Toasted almonds, like drugs, can be dangerously addictive, even more addictive than capers from Stromboli. Here, they sell them slightly salted, dosed out into little plastic bags; again, rather like capers and drugs. They are however better for you than anything you are likely to buy down a shady alley, and a handful a day apparently brings great health benefits. Of course, if your family is anything like mine, managing to get your fair share either means burying them in the garden or buying them in industrial quantities. Almonds also play a central role in Sicilian cuisine, and although their use is mainly restricted to sweets, they are found in the occasional savoury recipe, such as today’s pesto.
People assume that Genoa has exclusive rights over pesto, but this is actually not the case. This version is from Trapani, and while it has the same base of basil, garlic, nuts and olive oil, it has no cheese in the mix. Above all, it has an important addition: tomatoes.
Seeing as the recipe is from Trapani, I suggest using the pasta they serve it with on Sicily’s west coast, namely the loosely-coiled busiate. If (when, more like) you can’t find busiate, use casarecce, fusilli, trofie or bucatini.
And if you are ingredient-challenged to the point that you can’t find toasted almonds either, just use blanched ones and toast them yourself over a low heat in a frying pan with the tiniest amount of oil. Watch them closely and keep them moving about: they burn easily and with very little forewarning.
The tomato-almond ratio may seem skewed, but trust me. Once the tomatoes have been skinned, deseeded and left to drain, you’ll be left with half the original weight. Local recipes call for twice as much garlic, but even a hardened Sicilian adoptee like me finds such quantities overpowering. If you want to be authentic, and above all to smell authentic, go the whole hog and put in four or five cloves rather than two. While we’re on the subject of garlic, years of trial and error with Genoese pesto have led me to a compromise. Doing everything in a pestle and mortar is traditional, but a waste of time unless you have a marble model the size of a baptismal font, Ligurian olive oil and copious quantities of the small-leaved, highly aromatic local basil. Any other variety will be reduced to a dark, oxidised sludge before it becomes pesto. If you do it all in the food processor, the colour remains vibrant, but the garlic is chopped rather than reduced to a smooth paste, which leaves it overly pungent. Solution: bash the garlic in the mortar and blitz the other ingredients in the food processor. Admittedly, it’s still not even close to the freshly-made pesto you’ll find in a good trattoria in Genoa, but then again, nothing is. Trying pesto there is one of those experiences that sets a benchmark by which you will judge all other pestos. And none of them will ever be quite as good.
Anyway, leaving Liguria behind us, let’s get back down south to Trapani and our Sicilian version. This is really a summer dish, to be enjoyed when tomatoes and basil are at their best, and when you can get your hands on the season’s new garlic, which is still relatively mild. The only thing that is not very summery is the colour. Despite the vibrant green and red of the basil and tomatoes, it’s the almonds that decide the final outcome, which is a rather unprepossessing light brown. Once you’ve had a mouthful, however, you won’t care what colour it is.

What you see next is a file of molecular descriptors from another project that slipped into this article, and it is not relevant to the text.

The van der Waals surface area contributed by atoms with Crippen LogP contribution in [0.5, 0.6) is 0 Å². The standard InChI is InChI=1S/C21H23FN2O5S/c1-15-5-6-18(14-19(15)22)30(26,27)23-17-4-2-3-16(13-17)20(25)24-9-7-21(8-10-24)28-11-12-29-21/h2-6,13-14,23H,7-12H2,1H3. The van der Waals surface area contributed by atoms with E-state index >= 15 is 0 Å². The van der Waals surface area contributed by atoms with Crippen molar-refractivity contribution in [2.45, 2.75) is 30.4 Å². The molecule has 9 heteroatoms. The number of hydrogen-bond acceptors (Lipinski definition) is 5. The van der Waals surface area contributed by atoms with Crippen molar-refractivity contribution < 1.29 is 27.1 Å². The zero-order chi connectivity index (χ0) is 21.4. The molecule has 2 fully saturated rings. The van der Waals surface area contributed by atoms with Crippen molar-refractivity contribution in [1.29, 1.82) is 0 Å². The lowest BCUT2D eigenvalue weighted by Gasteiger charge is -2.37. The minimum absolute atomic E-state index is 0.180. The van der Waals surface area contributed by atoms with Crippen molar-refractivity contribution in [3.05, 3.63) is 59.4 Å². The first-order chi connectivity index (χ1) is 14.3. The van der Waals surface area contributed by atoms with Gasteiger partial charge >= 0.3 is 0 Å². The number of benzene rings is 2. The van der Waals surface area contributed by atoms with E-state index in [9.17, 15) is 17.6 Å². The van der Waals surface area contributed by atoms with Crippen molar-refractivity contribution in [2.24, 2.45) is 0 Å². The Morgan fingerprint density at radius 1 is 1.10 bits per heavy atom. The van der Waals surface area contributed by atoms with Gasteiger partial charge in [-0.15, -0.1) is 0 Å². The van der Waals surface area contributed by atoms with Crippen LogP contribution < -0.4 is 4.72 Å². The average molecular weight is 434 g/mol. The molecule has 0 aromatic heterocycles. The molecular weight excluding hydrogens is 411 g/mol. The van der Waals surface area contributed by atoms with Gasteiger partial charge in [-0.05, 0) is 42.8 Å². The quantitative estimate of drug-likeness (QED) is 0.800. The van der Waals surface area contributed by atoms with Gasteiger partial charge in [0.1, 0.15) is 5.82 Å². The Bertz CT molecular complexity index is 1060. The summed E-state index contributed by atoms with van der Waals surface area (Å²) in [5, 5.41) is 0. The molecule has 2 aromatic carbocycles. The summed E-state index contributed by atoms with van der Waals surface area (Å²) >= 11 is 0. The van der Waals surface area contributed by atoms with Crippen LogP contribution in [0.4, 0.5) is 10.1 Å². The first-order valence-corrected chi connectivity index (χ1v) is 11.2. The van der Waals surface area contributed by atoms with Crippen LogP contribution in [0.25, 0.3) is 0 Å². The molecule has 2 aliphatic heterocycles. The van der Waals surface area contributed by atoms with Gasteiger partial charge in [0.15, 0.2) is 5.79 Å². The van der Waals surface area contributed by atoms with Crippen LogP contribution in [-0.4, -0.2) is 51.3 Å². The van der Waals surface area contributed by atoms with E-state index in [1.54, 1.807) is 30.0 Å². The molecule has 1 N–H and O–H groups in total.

These quantities give enough for four generous portions, possibly more; the pasta should be lightly coated rather than swimming in the sauce – it’s oil-heavy pesto, not light tomato salsa. If there’s any surplus, spread it on toasted sourdough, or use it to accompany grilled vegetables. Either way, do it quick – this is not a sauce that lasts more than a day or two, even in the fridge. Not that this is likely to be a problem; like me, you’ll probably end up eating what’s left in spoonfuls, straight from the bowl…
- 400g pasta (preferably busiate, but see above)
- 700g ripe tomatoes
- 100g toasted almonds
- 2 cloves garlic, peeled
- Large sprig of fresh basil (about 40g-worth of leaves)
- 4-5 tablespoons extra virgin olive oil
- Sea salt, freshly ground black pepper
- Grated pecorino to serve (or if you can get it, pepper-flecked Sicilian pepato stagionato)
- Put a pan of water on to boil. Rinse the tomatoes, then cut a small cross in the base/tip of each one. Place in the boiling water for two minutes, then drain and leave until cool enough to handle. Peel the tomatoes, pulling away the skin starting from the cross, cut into four lengthways and cut out the core and seeds. Place the tomato fillets in a colander to drain further.
- Blitz the almonds in a food processor until powdery. Tip the almond powder out of the processor bowl into a dish and put to one side. Bash the garlic in a mortar with a pinch of salt until reduced to a paste. Put the basil leaves, garlic paste and half the oil into the food processor, and blitz until the basil is finely chopped. Add the almonds and tomatoes and process until smooth, adding the rest of the oil a bit at a time. Season to taste with salt and pepper and an extra drizzle of oil if you like.
- Meanwhile, cook the pasta. Serve with the sauce and grated pecorino.
A fruity white is perfect here, such as my beloved Sicilian Grillo. Aptly, some of the best ones come from the Trapani area.